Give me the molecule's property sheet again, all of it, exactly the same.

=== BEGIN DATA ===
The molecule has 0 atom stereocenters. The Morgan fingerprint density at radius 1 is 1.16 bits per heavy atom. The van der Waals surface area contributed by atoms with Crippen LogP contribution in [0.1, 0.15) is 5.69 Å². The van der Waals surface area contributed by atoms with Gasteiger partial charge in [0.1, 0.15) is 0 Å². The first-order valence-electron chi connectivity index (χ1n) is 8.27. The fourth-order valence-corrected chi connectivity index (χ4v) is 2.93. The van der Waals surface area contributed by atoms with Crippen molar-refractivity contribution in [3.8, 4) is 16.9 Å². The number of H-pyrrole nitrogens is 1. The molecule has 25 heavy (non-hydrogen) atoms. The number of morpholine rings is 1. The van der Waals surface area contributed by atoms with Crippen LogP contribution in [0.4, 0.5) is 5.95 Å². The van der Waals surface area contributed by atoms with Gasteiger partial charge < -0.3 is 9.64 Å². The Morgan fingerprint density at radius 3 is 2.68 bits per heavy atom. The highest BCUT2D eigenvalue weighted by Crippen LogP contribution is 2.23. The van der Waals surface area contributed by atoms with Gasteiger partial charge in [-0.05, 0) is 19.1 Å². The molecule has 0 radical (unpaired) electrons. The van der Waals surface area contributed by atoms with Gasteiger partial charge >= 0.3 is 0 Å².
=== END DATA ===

The molecule has 0 atom stereocenters. The Morgan fingerprint density at radius 1 is 1.16 bits per heavy atom. The van der Waals surface area contributed by atoms with Crippen LogP contribution in [0.1, 0.15) is 5.69 Å². The van der Waals surface area contributed by atoms with Gasteiger partial charge in [0.1, 0.15) is 0 Å². The first-order valence-electron chi connectivity index (χ1n) is 8.27. The fourth-order valence-corrected chi connectivity index (χ4v) is 2.93. The van der Waals surface area contributed by atoms with Crippen molar-refractivity contribution in [3.8, 4) is 16.9 Å². The number of H-pyrrole nitrogens is 1. The molecule has 25 heavy (non-hydrogen) atoms. The number of morpholine rings is 1. The van der Waals surface area contributed by atoms with Crippen LogP contribution in [0.4, 0.5) is 5.95 Å². The van der Waals surface area contributed by atoms with Gasteiger partial charge < -0.3 is 9.64 Å². The Morgan fingerprint density at radius 3 is 2.68 bits per heavy atom. The highest BCUT2D eigenvalue weighted by Crippen LogP contribution is 2.23. The van der Waals surface area contributed by atoms with Gasteiger partial charge in [-0.05, 0) is 19.1 Å². The molecule has 0 radical (unpaired) electrons. The van der Waals surface area contributed by atoms with Gasteiger partial charge >= 0.3 is 0 Å².